Why do teachers make us read old stories?

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Teachers often assign older books. vovidzha/Shutterstock.com

Elisabeth Gruner, University of Richmond

Curious Kids is a series for children of all ages. If you have a question you’d like an expert to answer, send it to CuriousKidsUS@theconversation.com.


Why do teachers make us read old stories? Nathan, 12, Chicago, Illinois


There are probably as many reasons to read old stories as there are teachers.

Old stories are sometimes strange. They display beliefs, values and ways of life that the reader may not recognize.

As an English professor, I believe that there is value in reading stories from decades or even centuries ago.

Teachers have their students read old stories to connect with the past and to learn about the present. They also have their students read old stories because they build students’ brains, help them develop empathy and are true, strange, delightful or fun.

Connecting with the past and present

William Shakespeare wrote plays in the 1600s that are still read today.
Martin Droeshout/Yale University, CC BY

In Shakespeare’s “Romeo and Juliet,” for example, teenagers speak a language that’s almost completely unfamiliar to modern readers. They fight duels. They get married. So that might seem to be really different from today.

And yet, Romeo and Juliet fall in love and make their parents mad, very much like many teens today. Ultimately, they commit suicide, something that far too many teens do today. So Shakespeare’s play may be more relevant than it first seems.

Additionally, many modern stories are based on older stories. To name only one, Charlotte Brontë’s “Jane Eyre” has turned up in so many novels since its original publication in 1848 that there are entire articles and book chapters about its influence and importance.

For example, I found references to “Jane Eyre” lurking in “The Princess Diaries,” the “Twilight” series and a variety of other novels. So reading the old story can enrich the experience of the new.

Building brain and empathy

Reading specialist Maryanne Wolf writes about the “special vocabulary in books that doesn’t appear in spoken language” in “Proust and the Squid.” This vocabulary – often more complex in older books – is a big part of what helps build brains.

The sentence structure of older books can also make them difficult. Consider the opening of almost any fairy tale: “Once upon a time, in a very far-off country, there lived …”

None of us would actually speak like that, but older stories put the words in a different order, which makes the brain work harder. That kind of exercise builds brain capacity.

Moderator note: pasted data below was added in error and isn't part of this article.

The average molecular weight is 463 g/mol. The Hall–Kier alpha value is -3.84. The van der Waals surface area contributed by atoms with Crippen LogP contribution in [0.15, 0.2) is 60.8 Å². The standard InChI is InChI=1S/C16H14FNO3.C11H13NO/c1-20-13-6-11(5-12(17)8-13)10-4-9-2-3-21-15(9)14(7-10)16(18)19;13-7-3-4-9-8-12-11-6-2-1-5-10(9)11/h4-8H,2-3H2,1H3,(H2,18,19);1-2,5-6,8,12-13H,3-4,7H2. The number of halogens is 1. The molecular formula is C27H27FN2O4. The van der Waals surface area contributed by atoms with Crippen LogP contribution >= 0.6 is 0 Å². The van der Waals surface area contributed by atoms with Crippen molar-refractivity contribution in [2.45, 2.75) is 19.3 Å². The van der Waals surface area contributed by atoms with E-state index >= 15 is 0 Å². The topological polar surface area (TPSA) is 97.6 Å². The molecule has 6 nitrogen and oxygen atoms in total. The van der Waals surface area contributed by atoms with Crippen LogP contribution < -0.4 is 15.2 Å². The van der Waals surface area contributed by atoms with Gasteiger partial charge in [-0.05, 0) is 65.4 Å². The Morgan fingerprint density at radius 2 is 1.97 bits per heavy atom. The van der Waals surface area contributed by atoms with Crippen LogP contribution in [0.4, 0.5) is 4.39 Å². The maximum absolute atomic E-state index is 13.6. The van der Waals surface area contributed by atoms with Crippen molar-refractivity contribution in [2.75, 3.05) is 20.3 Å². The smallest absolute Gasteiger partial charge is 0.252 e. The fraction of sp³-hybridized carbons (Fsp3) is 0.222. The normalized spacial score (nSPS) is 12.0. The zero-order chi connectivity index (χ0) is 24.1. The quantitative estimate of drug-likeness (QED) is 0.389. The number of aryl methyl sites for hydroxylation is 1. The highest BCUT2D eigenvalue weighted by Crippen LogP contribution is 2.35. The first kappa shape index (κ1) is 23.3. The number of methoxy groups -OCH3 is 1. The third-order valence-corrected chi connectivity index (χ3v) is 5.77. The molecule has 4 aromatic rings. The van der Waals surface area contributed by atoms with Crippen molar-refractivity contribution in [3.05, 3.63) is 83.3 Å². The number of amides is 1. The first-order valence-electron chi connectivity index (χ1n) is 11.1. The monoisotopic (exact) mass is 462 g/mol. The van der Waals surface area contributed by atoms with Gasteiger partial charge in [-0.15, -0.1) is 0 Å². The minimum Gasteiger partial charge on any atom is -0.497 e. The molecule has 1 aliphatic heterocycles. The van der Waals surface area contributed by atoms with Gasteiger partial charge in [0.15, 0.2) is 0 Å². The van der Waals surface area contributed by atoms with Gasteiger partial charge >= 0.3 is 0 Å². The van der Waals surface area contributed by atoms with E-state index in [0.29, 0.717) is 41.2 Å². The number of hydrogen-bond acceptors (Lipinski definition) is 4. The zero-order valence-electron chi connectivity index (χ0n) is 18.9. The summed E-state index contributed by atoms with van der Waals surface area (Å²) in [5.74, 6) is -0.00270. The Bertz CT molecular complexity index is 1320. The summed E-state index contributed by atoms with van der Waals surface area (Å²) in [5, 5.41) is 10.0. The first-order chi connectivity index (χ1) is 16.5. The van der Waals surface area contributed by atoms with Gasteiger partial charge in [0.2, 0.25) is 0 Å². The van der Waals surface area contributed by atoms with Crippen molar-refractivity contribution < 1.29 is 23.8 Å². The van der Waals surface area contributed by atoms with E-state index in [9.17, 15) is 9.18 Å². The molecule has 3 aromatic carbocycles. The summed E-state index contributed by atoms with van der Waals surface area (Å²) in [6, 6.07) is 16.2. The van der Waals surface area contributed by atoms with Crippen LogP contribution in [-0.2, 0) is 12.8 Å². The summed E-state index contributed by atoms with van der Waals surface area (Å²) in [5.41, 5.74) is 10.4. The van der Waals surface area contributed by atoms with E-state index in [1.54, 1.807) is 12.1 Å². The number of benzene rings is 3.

Stories also make us feel. Indeed, they teach us empathy. Readers get scared when they realize Harry Potter is in danger, excited when he learns to fly and happy, relieved or delighted when Harry and his friends defeat Voldemort.

Older stories, then, can provide a rich depth of feeling, by exposing readers to a broad range of experiences. Stories featuring characters from a diverse range of backgrounds or set in unfamiliar places can have a similar effect.

Lewis Carroll’s ‘Alice’s Adventures in Wonderland’ has been retold many times.
John Tenniel/Wikimedia Commons

Reading can be fun

Old stories are sometimes just so weird that you can’t help but enjoy them. Or I can’t, anyway.

In Charles Dickens’ “Great Expectations,” there’s a character whose last name is “Pumblechook.” Can you say it without smiling?

In Lewis Carroll’s “Alice’s Adventures in Wonderland,” a cat disappears bit by bit, eventually leaving only its smile hanging in the air. Again, new stories are also lots of fun, but the fun in the older stories may turn up in those new stories.

For example, that cat returns in many newer tales that aren’t even related to Alice in Wonderland, so knowing the cat’s history can make reading that new story more pleasurable.

I won’t deny that some old stories contain offensive language or reflect attitudes that we may not want to embrace. But even those stories can teach readers to think critically.

Not every old story is good, but when your teacher asks you to read one, consider the possibility that you might build your brain, grow your feelings or have some fun. It’s worth a try, at least.


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Elisabeth Gruner, Associate Professor of English, University of Richmond

This article is republished from The Conversation under a Creative Commons license. Read the original article.

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